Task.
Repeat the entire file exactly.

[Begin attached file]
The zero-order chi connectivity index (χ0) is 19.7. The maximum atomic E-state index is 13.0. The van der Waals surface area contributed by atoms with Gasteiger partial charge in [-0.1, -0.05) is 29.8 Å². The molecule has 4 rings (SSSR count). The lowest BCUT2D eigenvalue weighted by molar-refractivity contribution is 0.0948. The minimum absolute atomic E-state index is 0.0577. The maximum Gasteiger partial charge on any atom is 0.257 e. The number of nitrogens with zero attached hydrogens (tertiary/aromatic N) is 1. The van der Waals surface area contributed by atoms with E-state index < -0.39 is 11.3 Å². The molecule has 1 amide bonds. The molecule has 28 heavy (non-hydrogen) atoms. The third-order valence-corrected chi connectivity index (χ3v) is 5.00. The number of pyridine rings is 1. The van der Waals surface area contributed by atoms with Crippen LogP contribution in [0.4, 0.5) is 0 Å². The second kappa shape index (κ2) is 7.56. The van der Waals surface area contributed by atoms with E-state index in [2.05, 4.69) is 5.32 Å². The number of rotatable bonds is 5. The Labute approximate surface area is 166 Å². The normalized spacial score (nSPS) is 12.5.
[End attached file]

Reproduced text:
The zero-order chi connectivity index (χ0) is 19.7. The maximum atomic E-state index is 13.0. The van der Waals surface area contributed by atoms with Gasteiger partial charge in [-0.1, -0.05) is 29.8 Å². The molecule has 4 rings (SSSR count). The lowest BCUT2D eigenvalue weighted by molar-refractivity contribution is 0.0948. The minimum absolute atomic E-state index is 0.0577. The maximum Gasteiger partial charge on any atom is 0.257 e. The number of nitrogens with zero attached hydrogens (tertiary/aromatic N) is 1. The van der Waals surface area contributed by atoms with E-state index < -0.39 is 11.3 Å². The molecule has 1 amide bonds. The molecule has 28 heavy (non-hydrogen) atoms. The third-order valence-corrected chi connectivity index (χ3v) is 5.00. The number of pyridine rings is 1. The van der Waals surface area contributed by atoms with Crippen LogP contribution in [0.4, 0.5) is 0 Å². The second kappa shape index (κ2) is 7.56. The van der Waals surface area contributed by atoms with E-state index in [2.05, 4.69) is 5.32 Å². The number of rotatable bonds is 5. The Labute approximate surface area is 166 Å². The normalized spacial score (nSPS) is 12.5.